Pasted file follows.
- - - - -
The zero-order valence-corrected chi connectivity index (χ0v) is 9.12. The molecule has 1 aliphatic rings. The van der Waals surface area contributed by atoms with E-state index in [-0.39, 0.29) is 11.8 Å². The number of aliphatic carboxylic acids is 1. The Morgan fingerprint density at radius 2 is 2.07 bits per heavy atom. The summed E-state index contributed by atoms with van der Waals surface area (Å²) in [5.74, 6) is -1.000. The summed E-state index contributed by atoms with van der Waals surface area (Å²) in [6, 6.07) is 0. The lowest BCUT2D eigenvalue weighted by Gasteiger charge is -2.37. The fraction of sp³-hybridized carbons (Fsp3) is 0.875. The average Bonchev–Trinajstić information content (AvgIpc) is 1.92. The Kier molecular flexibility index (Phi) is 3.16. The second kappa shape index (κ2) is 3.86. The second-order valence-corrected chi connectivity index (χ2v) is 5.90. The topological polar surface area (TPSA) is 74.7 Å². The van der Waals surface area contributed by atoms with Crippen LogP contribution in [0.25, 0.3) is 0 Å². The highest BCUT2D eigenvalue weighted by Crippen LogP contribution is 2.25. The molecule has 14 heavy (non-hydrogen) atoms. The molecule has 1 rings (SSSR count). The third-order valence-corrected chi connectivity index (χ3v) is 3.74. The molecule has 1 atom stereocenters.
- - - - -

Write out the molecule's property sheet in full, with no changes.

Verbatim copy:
The zero-order valence-corrected chi connectivity index (χ0v) is 9.12. The molecule has 1 aliphatic rings. The van der Waals surface area contributed by atoms with E-state index in [-0.39, 0.29) is 11.8 Å². The number of aliphatic carboxylic acids is 1. The Morgan fingerprint density at radius 2 is 2.07 bits per heavy atom. The summed E-state index contributed by atoms with van der Waals surface area (Å²) in [5.74, 6) is -1.000. The summed E-state index contributed by atoms with van der Waals surface area (Å²) in [6, 6.07) is 0. The lowest BCUT2D eigenvalue weighted by Gasteiger charge is -2.37. The fraction of sp³-hybridized carbons (Fsp3) is 0.875. The average Bonchev–Trinajstić information content (AvgIpc) is 1.92. The Kier molecular flexibility index (Phi) is 3.16. The second kappa shape index (κ2) is 3.86. The second-order valence-corrected chi connectivity index (χ2v) is 5.90. The topological polar surface area (TPSA) is 74.7 Å². The van der Waals surface area contributed by atoms with Crippen LogP contribution in [0.25, 0.3) is 0 Å². The highest BCUT2D eigenvalue weighted by Crippen LogP contribution is 2.25. The molecule has 14 heavy (non-hydrogen) atoms. The molecule has 1 rings (SSSR count). The third-order valence-corrected chi connectivity index (χ3v) is 3.74. The molecule has 1 atom stereocenters.